An average person could fulfill all her indoor water needs (drinking, food preparation, sanitation and hygiene) with about thirteen gallons per day. In the U.S., we don’t believe in being average however. In 2005, we each used about 98 gallons per day. As climate change reworks the planetary precipitation levels, that could prove to be a big problem. Unfortunately, most people have little idea of how to solve that problem.
Shahzeen Attari from Indiana University asked 1000 people two questions in random order: What’s the most effective thing you can do to reduce your own water consumption; and what’s the most effective thing other Americans can do.
The responses were divided into two categories: curtailment (take shorter showers, eat less meat) or efficiency (switch to water-saving appliances). Most people chose curtailment options for themselves and others by a seven to one ratio. Yet, the single most effective thing a person can do to conserve water is to retrofit an older toilet. Sure, turning the water off while you brush your teeth is good, but replacing an aged clothes washing machine with a newer, much more efficient model would make a much bigger difference.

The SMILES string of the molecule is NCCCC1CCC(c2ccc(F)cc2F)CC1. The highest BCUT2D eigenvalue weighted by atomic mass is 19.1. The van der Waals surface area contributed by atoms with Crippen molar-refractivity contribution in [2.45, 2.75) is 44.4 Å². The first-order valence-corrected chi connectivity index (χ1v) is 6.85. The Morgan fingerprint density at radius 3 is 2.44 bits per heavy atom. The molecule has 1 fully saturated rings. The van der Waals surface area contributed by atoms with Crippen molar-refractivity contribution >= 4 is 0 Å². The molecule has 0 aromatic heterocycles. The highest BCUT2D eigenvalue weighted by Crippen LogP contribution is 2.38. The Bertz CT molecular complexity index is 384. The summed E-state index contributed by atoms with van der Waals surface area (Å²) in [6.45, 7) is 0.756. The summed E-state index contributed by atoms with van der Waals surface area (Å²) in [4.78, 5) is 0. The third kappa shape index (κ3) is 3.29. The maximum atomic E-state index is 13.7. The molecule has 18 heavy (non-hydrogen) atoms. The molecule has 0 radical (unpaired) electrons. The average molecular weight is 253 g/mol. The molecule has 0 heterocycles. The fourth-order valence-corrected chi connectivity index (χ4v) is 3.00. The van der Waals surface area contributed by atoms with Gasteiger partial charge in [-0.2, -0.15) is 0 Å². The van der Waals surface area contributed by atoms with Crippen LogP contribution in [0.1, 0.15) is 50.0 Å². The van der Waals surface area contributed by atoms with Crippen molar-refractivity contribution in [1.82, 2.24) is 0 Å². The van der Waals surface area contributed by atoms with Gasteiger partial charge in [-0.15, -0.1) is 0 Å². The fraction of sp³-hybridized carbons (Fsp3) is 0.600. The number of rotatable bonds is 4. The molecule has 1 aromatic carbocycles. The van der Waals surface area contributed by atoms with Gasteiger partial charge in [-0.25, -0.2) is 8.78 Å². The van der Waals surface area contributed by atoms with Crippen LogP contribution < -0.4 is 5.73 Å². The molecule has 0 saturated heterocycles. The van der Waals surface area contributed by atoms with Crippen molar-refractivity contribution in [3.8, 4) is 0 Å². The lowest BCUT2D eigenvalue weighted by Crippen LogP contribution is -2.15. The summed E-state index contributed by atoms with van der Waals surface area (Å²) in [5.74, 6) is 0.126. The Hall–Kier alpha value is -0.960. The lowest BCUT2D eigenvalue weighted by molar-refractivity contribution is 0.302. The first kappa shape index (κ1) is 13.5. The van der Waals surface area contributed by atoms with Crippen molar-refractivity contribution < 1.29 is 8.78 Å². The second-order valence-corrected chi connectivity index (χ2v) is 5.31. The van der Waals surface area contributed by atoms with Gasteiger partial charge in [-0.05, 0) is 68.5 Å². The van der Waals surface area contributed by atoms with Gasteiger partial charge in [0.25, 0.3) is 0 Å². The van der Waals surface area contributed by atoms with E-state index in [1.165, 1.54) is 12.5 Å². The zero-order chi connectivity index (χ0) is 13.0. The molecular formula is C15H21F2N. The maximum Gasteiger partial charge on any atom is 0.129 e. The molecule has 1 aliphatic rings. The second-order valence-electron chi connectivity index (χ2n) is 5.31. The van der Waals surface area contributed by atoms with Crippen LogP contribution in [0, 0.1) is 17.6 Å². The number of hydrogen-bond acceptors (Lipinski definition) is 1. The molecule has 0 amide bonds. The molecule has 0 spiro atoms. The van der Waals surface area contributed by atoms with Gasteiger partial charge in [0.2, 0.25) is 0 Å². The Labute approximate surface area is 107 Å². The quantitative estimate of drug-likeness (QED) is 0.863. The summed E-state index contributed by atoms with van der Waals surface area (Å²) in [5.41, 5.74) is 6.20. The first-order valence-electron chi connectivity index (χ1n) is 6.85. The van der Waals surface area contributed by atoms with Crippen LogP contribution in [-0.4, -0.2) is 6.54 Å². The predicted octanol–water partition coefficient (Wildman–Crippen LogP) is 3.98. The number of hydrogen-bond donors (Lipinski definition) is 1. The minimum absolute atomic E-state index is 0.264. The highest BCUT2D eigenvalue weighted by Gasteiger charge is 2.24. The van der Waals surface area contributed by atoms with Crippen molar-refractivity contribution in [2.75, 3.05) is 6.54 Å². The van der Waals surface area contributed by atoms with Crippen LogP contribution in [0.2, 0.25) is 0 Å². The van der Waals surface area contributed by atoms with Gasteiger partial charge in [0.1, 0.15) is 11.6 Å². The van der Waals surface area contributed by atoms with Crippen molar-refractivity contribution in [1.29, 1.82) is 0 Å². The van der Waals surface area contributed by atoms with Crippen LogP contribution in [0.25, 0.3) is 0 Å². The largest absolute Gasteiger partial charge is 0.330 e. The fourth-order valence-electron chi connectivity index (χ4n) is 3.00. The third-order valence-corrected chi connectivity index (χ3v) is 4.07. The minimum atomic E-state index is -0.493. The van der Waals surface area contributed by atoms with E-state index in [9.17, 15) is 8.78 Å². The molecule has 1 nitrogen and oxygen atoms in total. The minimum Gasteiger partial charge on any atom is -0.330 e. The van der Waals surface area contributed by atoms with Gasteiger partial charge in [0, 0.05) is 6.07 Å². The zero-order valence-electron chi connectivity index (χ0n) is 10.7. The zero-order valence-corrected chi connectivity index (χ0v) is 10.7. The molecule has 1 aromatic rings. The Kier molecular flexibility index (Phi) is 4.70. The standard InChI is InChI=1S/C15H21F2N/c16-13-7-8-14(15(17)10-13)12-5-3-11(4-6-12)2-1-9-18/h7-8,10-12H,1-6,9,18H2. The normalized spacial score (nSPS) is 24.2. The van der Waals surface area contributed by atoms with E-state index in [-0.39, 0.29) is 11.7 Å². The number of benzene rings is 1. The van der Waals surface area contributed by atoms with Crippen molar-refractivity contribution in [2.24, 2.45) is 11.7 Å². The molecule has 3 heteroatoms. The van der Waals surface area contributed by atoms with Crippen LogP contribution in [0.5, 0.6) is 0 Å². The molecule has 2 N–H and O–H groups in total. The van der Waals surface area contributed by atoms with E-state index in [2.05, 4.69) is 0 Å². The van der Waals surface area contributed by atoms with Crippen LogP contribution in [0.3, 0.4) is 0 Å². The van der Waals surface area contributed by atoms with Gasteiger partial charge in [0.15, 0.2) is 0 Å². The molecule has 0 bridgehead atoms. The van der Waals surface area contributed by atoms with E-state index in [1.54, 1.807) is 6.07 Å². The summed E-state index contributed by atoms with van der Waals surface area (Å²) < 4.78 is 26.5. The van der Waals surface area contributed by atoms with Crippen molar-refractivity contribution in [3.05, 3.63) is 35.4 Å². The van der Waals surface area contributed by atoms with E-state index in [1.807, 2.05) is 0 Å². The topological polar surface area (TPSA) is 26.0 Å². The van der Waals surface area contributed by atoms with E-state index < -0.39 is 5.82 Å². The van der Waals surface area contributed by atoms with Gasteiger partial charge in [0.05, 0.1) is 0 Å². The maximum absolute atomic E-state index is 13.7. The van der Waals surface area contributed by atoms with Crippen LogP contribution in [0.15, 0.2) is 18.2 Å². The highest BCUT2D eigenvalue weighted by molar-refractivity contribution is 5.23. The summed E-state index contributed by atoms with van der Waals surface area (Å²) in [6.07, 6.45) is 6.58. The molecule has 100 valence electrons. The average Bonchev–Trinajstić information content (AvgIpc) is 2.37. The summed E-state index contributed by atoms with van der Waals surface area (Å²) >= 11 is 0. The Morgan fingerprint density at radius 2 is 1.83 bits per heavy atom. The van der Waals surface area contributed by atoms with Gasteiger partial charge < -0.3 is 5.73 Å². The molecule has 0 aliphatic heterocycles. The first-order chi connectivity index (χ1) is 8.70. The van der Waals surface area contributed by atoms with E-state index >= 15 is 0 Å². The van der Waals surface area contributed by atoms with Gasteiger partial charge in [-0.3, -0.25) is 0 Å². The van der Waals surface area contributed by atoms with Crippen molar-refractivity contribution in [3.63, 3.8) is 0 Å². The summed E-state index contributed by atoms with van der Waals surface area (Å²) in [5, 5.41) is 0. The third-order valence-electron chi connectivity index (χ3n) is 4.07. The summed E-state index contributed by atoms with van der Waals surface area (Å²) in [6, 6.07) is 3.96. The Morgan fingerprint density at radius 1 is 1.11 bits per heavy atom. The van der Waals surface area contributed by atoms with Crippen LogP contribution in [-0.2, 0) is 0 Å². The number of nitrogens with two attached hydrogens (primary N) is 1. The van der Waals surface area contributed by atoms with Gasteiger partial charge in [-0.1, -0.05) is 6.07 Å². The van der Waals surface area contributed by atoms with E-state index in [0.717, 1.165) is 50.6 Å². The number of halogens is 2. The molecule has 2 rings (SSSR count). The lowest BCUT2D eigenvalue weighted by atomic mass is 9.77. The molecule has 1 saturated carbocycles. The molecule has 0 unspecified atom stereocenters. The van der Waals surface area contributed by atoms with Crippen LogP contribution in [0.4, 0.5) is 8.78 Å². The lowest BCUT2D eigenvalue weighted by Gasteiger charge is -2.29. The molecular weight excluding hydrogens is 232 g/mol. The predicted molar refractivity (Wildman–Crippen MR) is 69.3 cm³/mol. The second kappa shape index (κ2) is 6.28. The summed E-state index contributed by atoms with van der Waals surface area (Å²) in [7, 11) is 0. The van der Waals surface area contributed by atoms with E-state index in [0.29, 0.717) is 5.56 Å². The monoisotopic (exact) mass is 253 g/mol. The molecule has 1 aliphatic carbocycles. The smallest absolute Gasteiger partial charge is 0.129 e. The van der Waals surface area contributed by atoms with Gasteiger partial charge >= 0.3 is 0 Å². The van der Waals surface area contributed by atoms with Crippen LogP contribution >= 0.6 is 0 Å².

People were also terrible at estimating how much water different activities used, which no doubt plays into their inability to make the smartest conservation choices. Of course, it’s also true that, while you might save money in the long run, changing out your appliances can be pretty expensive. Meanwhile, taking shorter showers doesn’t cost anything.